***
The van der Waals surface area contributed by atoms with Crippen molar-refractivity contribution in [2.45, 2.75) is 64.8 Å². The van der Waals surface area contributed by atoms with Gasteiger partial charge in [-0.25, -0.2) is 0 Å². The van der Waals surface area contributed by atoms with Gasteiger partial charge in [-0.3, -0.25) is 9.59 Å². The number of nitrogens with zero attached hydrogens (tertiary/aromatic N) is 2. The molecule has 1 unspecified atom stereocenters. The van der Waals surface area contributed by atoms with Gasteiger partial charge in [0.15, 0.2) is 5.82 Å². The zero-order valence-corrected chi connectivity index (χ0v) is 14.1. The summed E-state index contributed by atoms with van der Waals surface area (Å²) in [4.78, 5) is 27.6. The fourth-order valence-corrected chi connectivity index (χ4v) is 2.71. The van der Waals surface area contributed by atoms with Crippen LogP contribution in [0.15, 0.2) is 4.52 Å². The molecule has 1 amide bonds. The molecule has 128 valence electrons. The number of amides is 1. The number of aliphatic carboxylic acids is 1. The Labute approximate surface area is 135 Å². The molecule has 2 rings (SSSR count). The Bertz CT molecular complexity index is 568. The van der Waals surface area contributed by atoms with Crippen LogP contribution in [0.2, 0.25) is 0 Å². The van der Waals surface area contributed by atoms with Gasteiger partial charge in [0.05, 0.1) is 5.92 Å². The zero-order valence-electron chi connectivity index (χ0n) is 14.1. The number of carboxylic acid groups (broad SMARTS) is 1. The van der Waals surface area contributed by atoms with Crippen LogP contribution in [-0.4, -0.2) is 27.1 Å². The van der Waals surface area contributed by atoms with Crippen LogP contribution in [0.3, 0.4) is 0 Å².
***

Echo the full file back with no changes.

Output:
The van der Waals surface area contributed by atoms with Crippen molar-refractivity contribution in [2.45, 2.75) is 64.8 Å². The van der Waals surface area contributed by atoms with Gasteiger partial charge in [-0.25, -0.2) is 0 Å². The van der Waals surface area contributed by atoms with Gasteiger partial charge in [-0.3, -0.25) is 9.59 Å². The number of nitrogens with zero attached hydrogens (tertiary/aromatic N) is 2. The molecule has 1 unspecified atom stereocenters. The van der Waals surface area contributed by atoms with Gasteiger partial charge in [0.15, 0.2) is 5.82 Å². The zero-order valence-corrected chi connectivity index (χ0v) is 14.1. The summed E-state index contributed by atoms with van der Waals surface area (Å²) in [4.78, 5) is 27.6. The fourth-order valence-corrected chi connectivity index (χ4v) is 2.71. The van der Waals surface area contributed by atoms with Crippen LogP contribution in [0.15, 0.2) is 4.52 Å². The molecule has 1 amide bonds. The molecule has 128 valence electrons. The number of amides is 1. The number of aliphatic carboxylic acids is 1. The Labute approximate surface area is 135 Å². The molecule has 2 rings (SSSR count). The Bertz CT molecular complexity index is 568. The van der Waals surface area contributed by atoms with Crippen LogP contribution in [0.2, 0.25) is 0 Å². The van der Waals surface area contributed by atoms with Gasteiger partial charge in [0.05, 0.1) is 5.92 Å². The zero-order valence-electron chi connectivity index (χ0n) is 14.1. The number of carboxylic acid groups (broad SMARTS) is 1. The van der Waals surface area contributed by atoms with Crippen LogP contribution in [-0.4, -0.2) is 27.1 Å². The van der Waals surface area contributed by atoms with Crippen LogP contribution in [0.3, 0.4) is 0 Å².